The Current World Energy Situation and Suggested Future Energy Scenarios to Meet the Energy Challenges by 2050 in the UK
International Journal of Sustainable and Green Energy
Volume 4, Issue 6, November 2015, Pages: 212-218
Received: Oct. 20, 2015; Accepted: Oct. 27, 2015; Published: Nov. 17, 2015
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Authors
Ahmed Gailani, School of Electronic and Electrical Engineering, University of Leeds, Leeds, UK
Waleed Al-sallami, School of Mechanical Engineering, University of Leeds, Leeds, UK
Nawar H. Imran, School of Chemical and Process Engineering, University of Leeds, Leeds, UK
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Abstract
Currently, energy demand is ever increasing along with the high levels of population world-wide. The global dependence on fossil fuels is very high and the need for reducing our energy consumption in line with mitigating the greenhouse gasses emissions is compelling. With the current global reduction of oil prices, companies or even governments tend to import more energy due to economic reasons. For instance, recently, DHL which is a famous company providing international express delivery, introduced a helicopter express delivery in London. Such development gives a real indication that as people/agencies consume more fossil fuels, in fact, the world become closer to the reserves ending point. Accordingly, this makes renewables deployment and hence reducing energy cost is quite difficult. This paper gives an overview of the current world energy situation along with three energy scenarios for the UK to achieve the official announced targets by 2050. Finally, looking for liquid metal battery advantages to secure our future energy needs.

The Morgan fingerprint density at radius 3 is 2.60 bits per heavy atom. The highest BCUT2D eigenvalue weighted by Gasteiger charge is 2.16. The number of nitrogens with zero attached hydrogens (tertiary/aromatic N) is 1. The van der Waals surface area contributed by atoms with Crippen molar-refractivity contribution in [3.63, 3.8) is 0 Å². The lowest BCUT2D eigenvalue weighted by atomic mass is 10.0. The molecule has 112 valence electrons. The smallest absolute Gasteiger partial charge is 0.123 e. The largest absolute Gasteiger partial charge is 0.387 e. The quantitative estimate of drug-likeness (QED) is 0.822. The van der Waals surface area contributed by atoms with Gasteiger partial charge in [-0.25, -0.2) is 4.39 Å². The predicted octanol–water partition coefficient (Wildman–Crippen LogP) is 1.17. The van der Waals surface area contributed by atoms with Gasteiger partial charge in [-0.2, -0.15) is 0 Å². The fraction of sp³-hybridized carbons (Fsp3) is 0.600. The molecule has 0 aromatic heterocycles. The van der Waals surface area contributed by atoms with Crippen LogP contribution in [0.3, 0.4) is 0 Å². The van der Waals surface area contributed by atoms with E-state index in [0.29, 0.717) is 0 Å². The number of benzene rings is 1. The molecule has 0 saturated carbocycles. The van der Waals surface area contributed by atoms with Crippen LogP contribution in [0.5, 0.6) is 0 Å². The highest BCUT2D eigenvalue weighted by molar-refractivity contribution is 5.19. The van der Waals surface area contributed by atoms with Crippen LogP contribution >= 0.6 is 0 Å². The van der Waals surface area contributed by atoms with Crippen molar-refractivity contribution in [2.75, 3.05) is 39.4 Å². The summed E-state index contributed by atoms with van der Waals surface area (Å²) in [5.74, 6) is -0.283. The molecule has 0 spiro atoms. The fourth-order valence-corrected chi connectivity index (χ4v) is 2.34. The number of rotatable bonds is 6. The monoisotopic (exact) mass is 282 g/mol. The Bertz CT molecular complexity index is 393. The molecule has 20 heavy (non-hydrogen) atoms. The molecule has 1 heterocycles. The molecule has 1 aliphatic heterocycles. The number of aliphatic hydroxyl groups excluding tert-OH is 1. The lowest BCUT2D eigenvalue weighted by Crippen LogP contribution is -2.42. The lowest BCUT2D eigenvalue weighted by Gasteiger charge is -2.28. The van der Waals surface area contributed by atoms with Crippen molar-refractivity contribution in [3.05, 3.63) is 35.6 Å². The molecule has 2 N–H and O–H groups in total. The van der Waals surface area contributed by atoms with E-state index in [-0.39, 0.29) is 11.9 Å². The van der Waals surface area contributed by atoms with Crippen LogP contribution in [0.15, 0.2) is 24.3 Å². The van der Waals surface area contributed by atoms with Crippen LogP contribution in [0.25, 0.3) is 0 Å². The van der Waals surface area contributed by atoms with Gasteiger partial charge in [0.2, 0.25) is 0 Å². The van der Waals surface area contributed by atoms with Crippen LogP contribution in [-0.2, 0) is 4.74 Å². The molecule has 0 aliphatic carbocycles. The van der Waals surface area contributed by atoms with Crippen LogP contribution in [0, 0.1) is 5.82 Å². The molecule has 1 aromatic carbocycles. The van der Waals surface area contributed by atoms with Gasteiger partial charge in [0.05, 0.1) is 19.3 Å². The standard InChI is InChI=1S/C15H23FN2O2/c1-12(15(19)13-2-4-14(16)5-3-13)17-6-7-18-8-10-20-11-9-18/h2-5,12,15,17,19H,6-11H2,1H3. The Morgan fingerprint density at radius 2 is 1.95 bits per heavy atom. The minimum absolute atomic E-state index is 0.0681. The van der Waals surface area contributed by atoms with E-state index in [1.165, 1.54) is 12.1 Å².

Keywords
Liquid Metal Battery, Greenhouse Gasses, Global Energy Consumption, Energy Scenarios for the UK by 2050, DECC
To cite this article
Ahmed Gailani, Waleed Al-sallami, Nawar H. Imran, The Current World Energy Situation and Suggested Future Energy Scenarios to Meet the Energy Challenges by 2050 in the UK, International Journal of Sustainable and Green Energy. Vol. 4, No. 6, 2015, pp. 212-218. doi: 10.11648/j.ijrse.20150406.12
Copyright
Copyright © 2015 Authors retain the copyright of this article.
This article is an open access article distributed under the Creative Commons Attribution License (http://creativecommons.org/licenses/by/4.0/) which permits unrestricted use, distribution, and reproduction in any medium, provided the original work is properly cited.
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